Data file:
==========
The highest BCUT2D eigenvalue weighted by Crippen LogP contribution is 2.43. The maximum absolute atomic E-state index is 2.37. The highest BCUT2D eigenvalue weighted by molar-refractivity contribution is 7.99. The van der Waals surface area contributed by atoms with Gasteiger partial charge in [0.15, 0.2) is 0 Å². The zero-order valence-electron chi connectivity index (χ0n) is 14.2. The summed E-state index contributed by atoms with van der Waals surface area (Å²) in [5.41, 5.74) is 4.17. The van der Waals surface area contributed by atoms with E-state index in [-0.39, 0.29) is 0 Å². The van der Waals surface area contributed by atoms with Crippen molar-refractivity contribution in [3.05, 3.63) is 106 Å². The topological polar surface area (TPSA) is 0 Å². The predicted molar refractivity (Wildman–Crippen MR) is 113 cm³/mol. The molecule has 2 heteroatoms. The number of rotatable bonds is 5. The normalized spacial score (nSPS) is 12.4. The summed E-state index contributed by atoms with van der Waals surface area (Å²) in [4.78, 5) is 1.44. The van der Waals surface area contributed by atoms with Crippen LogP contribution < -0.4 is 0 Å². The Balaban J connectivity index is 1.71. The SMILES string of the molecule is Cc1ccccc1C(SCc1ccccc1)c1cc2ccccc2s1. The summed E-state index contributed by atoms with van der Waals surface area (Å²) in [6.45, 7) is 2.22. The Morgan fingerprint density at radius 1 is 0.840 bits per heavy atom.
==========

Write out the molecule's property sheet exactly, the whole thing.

The highest BCUT2D eigenvalue weighted by Crippen LogP contribution is 2.43. The maximum absolute atomic E-state index is 2.37. The highest BCUT2D eigenvalue weighted by molar-refractivity contribution is 7.99. The van der Waals surface area contributed by atoms with Gasteiger partial charge in [0.15, 0.2) is 0 Å². The zero-order valence-electron chi connectivity index (χ0n) is 14.2. The summed E-state index contributed by atoms with van der Waals surface area (Å²) in [5.41, 5.74) is 4.17. The van der Waals surface area contributed by atoms with E-state index in [-0.39, 0.29) is 0 Å². The van der Waals surface area contributed by atoms with Crippen molar-refractivity contribution in [3.05, 3.63) is 106 Å². The topological polar surface area (TPSA) is 0 Å². The predicted molar refractivity (Wildman–Crippen MR) is 113 cm³/mol. The molecule has 2 heteroatoms. The number of rotatable bonds is 5. The normalized spacial score (nSPS) is 12.4. The summed E-state index contributed by atoms with van der Waals surface area (Å²) in [4.78, 5) is 1.44. The van der Waals surface area contributed by atoms with Crippen LogP contribution < -0.4 is 0 Å². The Balaban J connectivity index is 1.71. The SMILES string of the molecule is Cc1ccccc1C(SCc1ccccc1)c1cc2ccccc2s1. The summed E-state index contributed by atoms with van der Waals surface area (Å²) in [6.45, 7) is 2.22. The Morgan fingerprint density at radius 1 is 0.840 bits per heavy atom.